Niagara Falls photo by Binnie Chase Highlights of species seen include a drake Surf Scoter, 6 Horned Grebes, two Red-necked Grebes, Greater and Lesser Scaup, Canvasback, Redhead, an adult winter California Gull on the New York side of the river, Little Gull at the Falls, an immature Black-legged Kittiwake below the American Falls, Iceland and Lesser Black-backed Gull. Sunday a.m., the group birded the river from Niagara-on-the-Lake, Ontario to Queenston. Among the species seen were two Bald Eagles, an adult and an immature, Snow Buntings, Harlequin Duck, and Long-tailed Duck. Moving to Goat
Click image to enlarge
Island on the American side where a Cave Swallow had been seen two  days before, a search of the approximately one hundred Rough-winged Swallows feeding actively over the river came up with no other Swallow species. Thanks to Willie D'Anna and Betsy Potter for late breaking up-to-the- minute Niagara River birding news and assistance in locating the California Gull.

Binnie Chase, a trip participant, provided her own version of the same Niagara River trip:
Bill Lee led an adventurous trip to the Niagara River. The group met at the Patterson Rest Area on the NY Thruway at 8:30 AM November 22. This meant the Dutchess County birders left at 5 AM in the fog. Our first stop was Oswego Harbor. Through the rain drops we viewed Common and Red-throated loons, Long-tailed Ducks, Mallards, Common Goldeneye, Horned Grebes, Common Merganser, Great Blue Heron, and Ring-billed and Herring Gulls.

The second stop was at Fair Haven. The skies cleared and the rain stopped. We set off without rain gear in search of the Purple Sandpipers. The ponds and waterfront area had much to offer: Northern Shovelers, Canvasbacks, Red-throated Loons and Bonaparte's Gulls.  The skies suddenly opened up and we were soaked. Bill decided he would look on the other breakwater for the Purple Sandpipers but they couldn't be found in spite of his more than heroic efforts. Niagara River Trip photo by Binnie Chase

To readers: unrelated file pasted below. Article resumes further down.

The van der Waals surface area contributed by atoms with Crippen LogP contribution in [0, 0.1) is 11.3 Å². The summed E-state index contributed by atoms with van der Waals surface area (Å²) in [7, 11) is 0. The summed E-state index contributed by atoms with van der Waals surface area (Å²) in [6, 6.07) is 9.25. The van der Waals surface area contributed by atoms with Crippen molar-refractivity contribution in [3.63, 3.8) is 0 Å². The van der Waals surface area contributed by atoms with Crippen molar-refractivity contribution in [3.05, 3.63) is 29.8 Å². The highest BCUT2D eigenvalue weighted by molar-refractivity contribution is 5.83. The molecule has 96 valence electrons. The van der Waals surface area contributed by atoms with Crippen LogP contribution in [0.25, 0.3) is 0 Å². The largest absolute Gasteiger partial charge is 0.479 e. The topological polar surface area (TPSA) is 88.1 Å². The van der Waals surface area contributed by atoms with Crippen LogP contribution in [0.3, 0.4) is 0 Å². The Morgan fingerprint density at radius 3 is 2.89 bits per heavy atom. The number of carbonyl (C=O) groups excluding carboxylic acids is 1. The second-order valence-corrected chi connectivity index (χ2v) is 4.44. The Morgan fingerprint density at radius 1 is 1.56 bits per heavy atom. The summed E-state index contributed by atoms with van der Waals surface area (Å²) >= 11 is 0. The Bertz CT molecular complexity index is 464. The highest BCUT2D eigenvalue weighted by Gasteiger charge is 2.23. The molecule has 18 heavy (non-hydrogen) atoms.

Click image to enlarge

Since the weather had changed we decided we would go directly to Niagara Falls, Ontario without any more stops. We arrived at 6 PM in snow and a howling wind. We had great accommodations at The Days Inn Near the Falls. Restaurants were right next door. Saturday we carpooled and met other birders that had not driven out with us. A few were unable to meet us because of the snow. The weather was now clear and the roads dry. We birded out to Fort Erie, back to the falls, Whirlpool and Power Plant. Also drove to Niagara on the Lake. Sunday we birded Niagara on the Lake and went to the American side to search for the lone Cave Swallow among the Rough-winged Swallows. No luck. We had nine species of Gulls on the trip—Bonaparte's, Little, Ring-billed, California, Herring, Iceland, Lesser Black-backed, Great Black-backed, and a Black-legged Kittiwake. A total of fifty-five species were seen on this trip. We counted over thirty Red-tailed Hawks as we crossed the state. We had good looks at Horned and Red-necked Grebes, Surf Scoter, Hooded, Common and Red-breasted Mergansers, Gadwall, American Wigeon, Harlequin Duck, and Bufflehead to name a few. A delicious dinner was enjoyed Saturday evening in the Tower's revolving dinning room. Bill led a great trip and we hope that more of you can join us on the next trip to Niagara. Everyone should go once. Thanks Bill, you are terrific.

Here is Bill Lee's report on Federation trip to Spring Pond Bog in the Adirondacks for Spruce Grouse and Bicknell's Thrush June 1-2, 2002: